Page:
A Look at the Senate’s Bipartisan Plan for Immigration Reform

By Artur Radetskiy

A group of eight United States senators, four Democrats and four Republicans, including New York’s own Chuck Schumer (D), has revealed a plan of four pillars designed to reform the U.S. immigration system.

The first pillar simultaneously focuses on illegal immigrants that are already living in the U.S. and the increase of border security. The legislation will increase the number of unmanned aerial vehicles and the amount of surveillance equipment used by Border Patrol as well as increase the number of agents working to secure areas between ports of entry. [1]

This legislation will also make it mandatory for the 11.1 million illegal immigrants already in the U.S. to register with the government. This will allow the government to perform background checks. The immigrants will have to pay fines and back taxes, which are taxes that they would have paid if they were living in the U.S. legally. [1]

A person will be deported if during the background check, the person is found to have a significant criminal background or has committed a serious criminal offense. The individuals who pass the background check and pay the fines and back taxes will be given probationary legal status, allowing them to live and work in the U.S. legally. [1]

Individuals with probationary legal status will then have to “pass an additional background check, pay taxes, learn English and civics, demonstrate a history of work in the United States, and current employment, among other requirements,” in order to apply for permanent residence and eventually earn a green card. [1]

Some individuals, however, will not have to meet the same requirements to become permanently legal residents, including minors.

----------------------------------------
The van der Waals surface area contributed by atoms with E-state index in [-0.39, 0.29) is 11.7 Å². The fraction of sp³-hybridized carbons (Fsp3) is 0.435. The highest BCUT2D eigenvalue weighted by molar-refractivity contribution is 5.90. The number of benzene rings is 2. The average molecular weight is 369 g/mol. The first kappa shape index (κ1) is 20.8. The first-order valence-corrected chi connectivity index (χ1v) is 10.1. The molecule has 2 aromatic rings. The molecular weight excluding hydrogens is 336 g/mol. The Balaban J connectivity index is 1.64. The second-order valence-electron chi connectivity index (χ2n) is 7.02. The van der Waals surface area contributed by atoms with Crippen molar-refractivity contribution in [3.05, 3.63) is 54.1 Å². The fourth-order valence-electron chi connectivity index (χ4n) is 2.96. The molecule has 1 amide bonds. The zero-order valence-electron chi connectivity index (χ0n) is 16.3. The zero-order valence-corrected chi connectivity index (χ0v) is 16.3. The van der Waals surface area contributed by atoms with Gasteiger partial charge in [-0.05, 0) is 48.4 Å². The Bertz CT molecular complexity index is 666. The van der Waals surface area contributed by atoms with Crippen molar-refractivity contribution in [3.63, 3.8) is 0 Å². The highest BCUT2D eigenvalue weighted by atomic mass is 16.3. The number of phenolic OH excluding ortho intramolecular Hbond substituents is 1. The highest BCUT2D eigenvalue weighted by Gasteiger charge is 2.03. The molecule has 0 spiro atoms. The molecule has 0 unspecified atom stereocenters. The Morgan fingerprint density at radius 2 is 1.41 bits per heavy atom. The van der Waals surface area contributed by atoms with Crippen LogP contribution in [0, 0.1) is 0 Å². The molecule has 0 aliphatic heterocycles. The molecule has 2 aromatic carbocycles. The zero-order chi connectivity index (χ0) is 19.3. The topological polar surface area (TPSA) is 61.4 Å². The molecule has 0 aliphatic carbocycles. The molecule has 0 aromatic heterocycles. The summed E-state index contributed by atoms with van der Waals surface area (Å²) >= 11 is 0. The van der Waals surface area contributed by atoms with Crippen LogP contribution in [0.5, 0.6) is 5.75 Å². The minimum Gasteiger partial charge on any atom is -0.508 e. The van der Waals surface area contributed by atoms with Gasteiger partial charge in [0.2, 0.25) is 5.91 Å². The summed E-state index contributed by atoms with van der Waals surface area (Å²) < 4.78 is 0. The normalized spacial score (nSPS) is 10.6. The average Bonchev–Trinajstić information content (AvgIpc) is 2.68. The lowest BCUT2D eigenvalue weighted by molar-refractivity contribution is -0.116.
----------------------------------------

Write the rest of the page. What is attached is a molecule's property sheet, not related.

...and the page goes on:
Workers in the U.S. agricultural industry will also go through a different process and have to meet different requirements because they have contributed to the U.S. food supply.

The second pillar of the reform focuses on encouraging “the world’s best and brightest” to come to America. The current immigration process makes it difficult for even the most talented immigrants to come to the U.S. This new legislation proposes that immigrants will be given a green card if they have received a P.h.D. or Master’s degree from an American university.

The third pillar concentrates on preventing illegal immigrants from working. An employment verification system will be created. A potential employee will have to show their legal status and identity using an electronic verification system prior to being hired. Employers who knowingly hire illegal workers will face fines and criminal penalties. [1]

The fourth pillar aims to protect American jobs and allow immigrants to come to the U.S. when employees are needed. If an employer can show that they have attempted and failed to hire an American worker, then the employer can hire an immigrant. The legislature intends to allow more immigrants into the U.S. when workers are needed and allow fewer immigrants when workers are not needed. [1]

Many praise the plan’s increased border security. “We need more security,” said Vivian Ye ’15. “It’s important to be cautious and aware of what’s going on outside of this country.”

Others believe that the plan does not go far enough to help illegal immigrants living in the U.S. Mary Cao ’14 commented, “It is great that there is a bipartisan plan to address this issue, and finally a solution for illegal immigrants in the U.S. However, the period to attain citizenship still seems too long.”

As bipartisan reform talks continue, the controversy over changing the already disputed policy will increase in intensity. In a school with a diverse population, with many members of the community having immigrated to the U.S., students are bound to be very opinionated on this topic.


[1] (@Jordanfabian), JORDAN FABIAN. “Transcript: Bipartisan Framework for Comprehensive Immigration Reform.” ABC News. ABC News Network, 28 Jan. 2013. Web. 06 Mar. 2013.

http://abcnews.go.com/ABC_Univision/News/transcript-bipartisan-framework-comprehensi ve-immigration-reform/story?id=18330912

 

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